American Airlines, the world’s largest air carrier, is enjoying a boom in business. Everything is fantastic, as the company made almost $2 billion in profits in the fiscal year 2017 alone. The airline lobbied hard for tax cuts, which its executives are now receiving increased stock options and millions in bonuses.
Meanwhile, in the tale of two economies, the airliner has a dirty secret that it does not want to share with the public: it pays poverty wages to thousands of its service professionals at Envoy Air, who make less than $11 per hour, and must rely on food stamps plus blood plasma donations to survive, said the Los Angeles Times.
Envoy Air is a wholly-owned subsidiary of American Airlines, which provides support operations to the American Airlines route network under the American Eagle brand. Envoy has more than 3,800 passenger service workers at 100 locations across the country. Envoy agents are the lowest paid in the airline industry starting at $9.48 per hour — slightly above poverty pay levels.
Envoy employees told the Communications Workers of America (CWA), the largest communications and media labor union in the United States, they must rely heavily on government assistance programs because their wages are at poverty levels, rather than a living wage.
The terrifying aspect of this situation are the thousands of Envoy employees across the country, who are in poor economic standings and poor physical health. This could alter their critical thought process while handling commercial jetliners at airports, thus, perhaps, put passengers in danger.
Here are some of the tasks agents are in charge of:
- Managing pre-flight checks
- De-escalating tense situations with travelers and customers
- Helping passengers re-book their flights during inclement weather or last-minute cancellations
- Guiding planes on the tarmac
- Only 13 percent of survey respondents said they felt their wages provided enough to get by.
- Twenty-seven percent of survey participants said they rely on some form of public assistance, with some using more than one type of assistance.
- Food stamps were reported as the most commonly-used form (20 percent of all survey respondents), followed by Medicaid and the Children’s Health Insurance Program (CHIP) at 16 percent.
- Seven percent of all Envoy agents who participated in the survey said they use heating assistance and two percent said they used cash assistance.
Agent Testimonials: First-Hand Accounts of Extreme Measures Taken to Support Families
According to hundreds of testimonials, Envoy agents take extraordinary measures to survive and provide for their families — working more than one job, using payday loans, and or even selling blood plasma.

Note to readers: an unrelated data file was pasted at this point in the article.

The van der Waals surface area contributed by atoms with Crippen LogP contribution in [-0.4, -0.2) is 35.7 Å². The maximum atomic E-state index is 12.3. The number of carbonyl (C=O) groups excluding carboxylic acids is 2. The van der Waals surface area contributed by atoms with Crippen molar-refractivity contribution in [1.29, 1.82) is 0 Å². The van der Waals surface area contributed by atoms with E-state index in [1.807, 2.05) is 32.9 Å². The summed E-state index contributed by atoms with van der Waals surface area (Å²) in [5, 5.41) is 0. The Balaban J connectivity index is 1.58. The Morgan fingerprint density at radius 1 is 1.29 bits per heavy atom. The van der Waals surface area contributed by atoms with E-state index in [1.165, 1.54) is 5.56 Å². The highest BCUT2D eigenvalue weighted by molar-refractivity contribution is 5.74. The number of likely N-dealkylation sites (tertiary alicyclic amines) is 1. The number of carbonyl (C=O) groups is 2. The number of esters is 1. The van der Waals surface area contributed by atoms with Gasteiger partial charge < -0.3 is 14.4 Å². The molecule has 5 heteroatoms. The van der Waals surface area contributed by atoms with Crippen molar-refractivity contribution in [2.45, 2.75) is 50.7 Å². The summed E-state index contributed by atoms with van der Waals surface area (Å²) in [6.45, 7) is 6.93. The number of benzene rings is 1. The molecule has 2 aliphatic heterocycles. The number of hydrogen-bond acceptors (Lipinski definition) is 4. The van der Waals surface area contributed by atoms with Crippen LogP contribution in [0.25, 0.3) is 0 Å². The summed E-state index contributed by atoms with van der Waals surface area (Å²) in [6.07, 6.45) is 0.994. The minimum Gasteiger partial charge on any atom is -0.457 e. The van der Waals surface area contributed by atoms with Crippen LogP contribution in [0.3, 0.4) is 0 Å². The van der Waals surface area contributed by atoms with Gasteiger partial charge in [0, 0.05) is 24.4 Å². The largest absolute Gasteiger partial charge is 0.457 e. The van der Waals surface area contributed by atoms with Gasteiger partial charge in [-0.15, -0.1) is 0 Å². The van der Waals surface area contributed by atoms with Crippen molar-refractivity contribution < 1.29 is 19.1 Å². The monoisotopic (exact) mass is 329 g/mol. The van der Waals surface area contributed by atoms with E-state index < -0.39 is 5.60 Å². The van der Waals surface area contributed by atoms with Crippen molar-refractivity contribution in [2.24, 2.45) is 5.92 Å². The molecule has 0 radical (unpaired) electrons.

Deviana’s Story | End Poverty Wages at American Airlines | CWA Video
“American Airlines pays poverty wages to thousands of working people at Envoy Air like Deviana. Some are even forced to rely on food stamps and other forms of public assistance just to get by,” said CWA.
Angelica’s Story | End Poverty Wages at American Airlines | CWA Video
“American Airlines pays poverty wages to thousands of working people at Envoy Air like Angelica. Some are even forced to rely on food stamps and other forms of public assistance just to get by,” said CWA.
Charlie’s Story | End Poverty Wages at American Airlines | CWA Video
“American Airlines pays poverty wages to thousands of working people at Envoy Air like Charlie. Some are even forced to rely on food stamps and other forms of public assistance just to get by,” said CWA.
Nicole’s Story | End Poverty Wages at American Airlines | CWA Video
“American Airlines pays poverty wages to thousands of working people at Envoy Air like Nicole. Some are even forced to rely on food stamps and other forms of public assistance just to get by,” said CWA.
A spokeswoman for Envoy refused to comment on CWA’s findings, saying, “Out of respect for the integrity of the collective bargaining process, it’s not appropriate to comment on the status of any provisions under discussion at this time.”
While many Americans will benefit from the Trump tax cut, it is becoming increasingly obvious that many low-income Americans will be left behind. Take, for example, the American Airlines poverty pay fiasco, as management celebrates record success through further financialization, its employees over at Envoy are being left behind, and are barely making enough money to survive.
Charles High Smith explains our economy’s toxic inequality below:
This is only possible in a financialized economy in which finance has become increasingly detached from the real-world economy. This is how we’ve ended up with an economy characterized by profound dysfunction in the real world of higher education, healthcare, etc., and immense fortunes being earned by a few at the top of the pyramid from the financialized games that have little to no connection to the real-world economy.
Anyone who thinks our toxic financial system is stable is delusional. If history is any guide (and recall that Human Nature hasn’t changed in the 5,000 uears of recorded history), this sort of accelerating income/wealth/ power inequality is profoundly destabilizing–economically, politically and socially. All the domestic headline crises–culture wars, opioid epidemic, etc.–are not causes of discord: they are symptoms of the inevitable consequences of a toxic financial system that has broken our economy, our system of governance and our society.